Within a couple of days of appearing as part of pop singer Katy Perry’s concert at the 2015 Super Bowl half-time show, “Left Shark,” an errant dancer dressed in a cartoonish shark costume, appeared as a chalk drawing in the lobby of an advertising agency.
We recently spotted this truck painted with a graffiti art homage to Oscar the Grouch on West 47th Street in New York’s Hell’s Kitchen neighborhood. The trash can-dwelling Oscar is one the iconic group of puppet characters from the long-running and popular children’s television series Sesame Street. Graffiti and street artists have often made made use of characters from pop culture, as in this example inspired by South Park.
This somewhat cryptic message on this billboard in New York’s Hell’s Kitchen neighborhood would seem to be largely meaningless to most people who might see it. But for the 2,000 or so people who work at the global advertising agency Ogilvy (a.k.a., Ogilvy & Mather) and its worldwide headquarters, which occupies an entire building across the street form the billboard, the message is clearly aimed at them. The billboard is a click-baity type ad driving to a website for Intridea, a technology development company that’s pitching its services to major ad agencies.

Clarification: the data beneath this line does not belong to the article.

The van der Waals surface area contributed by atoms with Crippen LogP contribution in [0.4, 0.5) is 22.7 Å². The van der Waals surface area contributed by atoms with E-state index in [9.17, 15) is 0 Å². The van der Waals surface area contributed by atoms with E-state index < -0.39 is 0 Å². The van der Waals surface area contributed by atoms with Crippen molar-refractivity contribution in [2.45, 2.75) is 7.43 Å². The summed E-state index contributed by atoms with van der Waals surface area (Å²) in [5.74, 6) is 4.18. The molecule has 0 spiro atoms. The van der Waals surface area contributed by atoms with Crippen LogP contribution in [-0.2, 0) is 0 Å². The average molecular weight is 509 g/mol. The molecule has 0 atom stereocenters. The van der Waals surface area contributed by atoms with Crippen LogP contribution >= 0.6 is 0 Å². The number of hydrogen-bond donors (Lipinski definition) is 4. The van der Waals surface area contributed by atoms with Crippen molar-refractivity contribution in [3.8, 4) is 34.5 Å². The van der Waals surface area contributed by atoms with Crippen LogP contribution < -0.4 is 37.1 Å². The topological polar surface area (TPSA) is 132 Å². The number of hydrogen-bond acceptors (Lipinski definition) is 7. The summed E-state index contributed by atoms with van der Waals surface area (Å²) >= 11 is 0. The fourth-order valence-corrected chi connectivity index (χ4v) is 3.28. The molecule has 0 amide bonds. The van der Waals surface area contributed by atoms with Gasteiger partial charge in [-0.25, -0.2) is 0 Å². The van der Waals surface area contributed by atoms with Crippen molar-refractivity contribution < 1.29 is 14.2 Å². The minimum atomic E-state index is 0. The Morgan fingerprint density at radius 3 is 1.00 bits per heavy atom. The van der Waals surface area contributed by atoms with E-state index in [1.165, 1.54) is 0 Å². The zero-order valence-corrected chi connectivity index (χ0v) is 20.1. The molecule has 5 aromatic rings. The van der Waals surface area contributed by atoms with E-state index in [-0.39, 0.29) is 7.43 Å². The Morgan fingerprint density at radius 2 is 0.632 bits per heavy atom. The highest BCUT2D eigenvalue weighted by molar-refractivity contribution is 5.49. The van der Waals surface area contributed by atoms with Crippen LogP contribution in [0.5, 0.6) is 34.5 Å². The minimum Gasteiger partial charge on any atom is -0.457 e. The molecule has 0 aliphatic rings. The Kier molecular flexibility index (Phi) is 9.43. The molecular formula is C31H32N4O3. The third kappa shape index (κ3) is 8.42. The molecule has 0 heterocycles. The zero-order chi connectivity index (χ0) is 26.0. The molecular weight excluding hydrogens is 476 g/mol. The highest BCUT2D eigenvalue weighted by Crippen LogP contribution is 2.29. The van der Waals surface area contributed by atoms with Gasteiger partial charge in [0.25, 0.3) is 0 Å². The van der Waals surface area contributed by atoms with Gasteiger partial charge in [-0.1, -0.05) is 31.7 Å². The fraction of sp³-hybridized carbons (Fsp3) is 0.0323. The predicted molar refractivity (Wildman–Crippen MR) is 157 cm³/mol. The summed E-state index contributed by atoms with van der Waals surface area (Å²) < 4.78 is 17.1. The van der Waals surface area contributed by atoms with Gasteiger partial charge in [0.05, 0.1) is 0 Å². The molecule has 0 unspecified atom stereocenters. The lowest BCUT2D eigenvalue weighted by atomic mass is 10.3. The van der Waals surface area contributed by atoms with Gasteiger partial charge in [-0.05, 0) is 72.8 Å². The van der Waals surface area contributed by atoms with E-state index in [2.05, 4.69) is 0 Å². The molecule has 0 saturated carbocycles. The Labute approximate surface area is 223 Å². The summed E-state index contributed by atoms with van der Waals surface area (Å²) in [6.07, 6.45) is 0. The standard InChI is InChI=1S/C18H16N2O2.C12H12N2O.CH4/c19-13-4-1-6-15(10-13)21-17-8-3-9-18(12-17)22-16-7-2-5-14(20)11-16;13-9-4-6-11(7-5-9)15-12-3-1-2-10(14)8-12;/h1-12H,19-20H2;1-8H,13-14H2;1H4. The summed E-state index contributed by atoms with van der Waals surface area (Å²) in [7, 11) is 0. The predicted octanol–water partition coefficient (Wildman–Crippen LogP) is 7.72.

These cats stencils can be found all over New York City, but we see a lot of them in the Hell’s Kitchen and Chelsea neighborhoods for some reason. Of greater significance is the “Army of One” graffiti, which is work and moniker of New York-based artist Jef Campion, a.k.a., JC2, who we heard sadly passed away last week. Campion was the artist responsible for some very powerful street art, especially an artwork that remixed that famous Diane Arbus photo of a boy holding a hand grenade. The artist Fumero, who was an occasional collaborator, has written a brief, moving piece about Campion.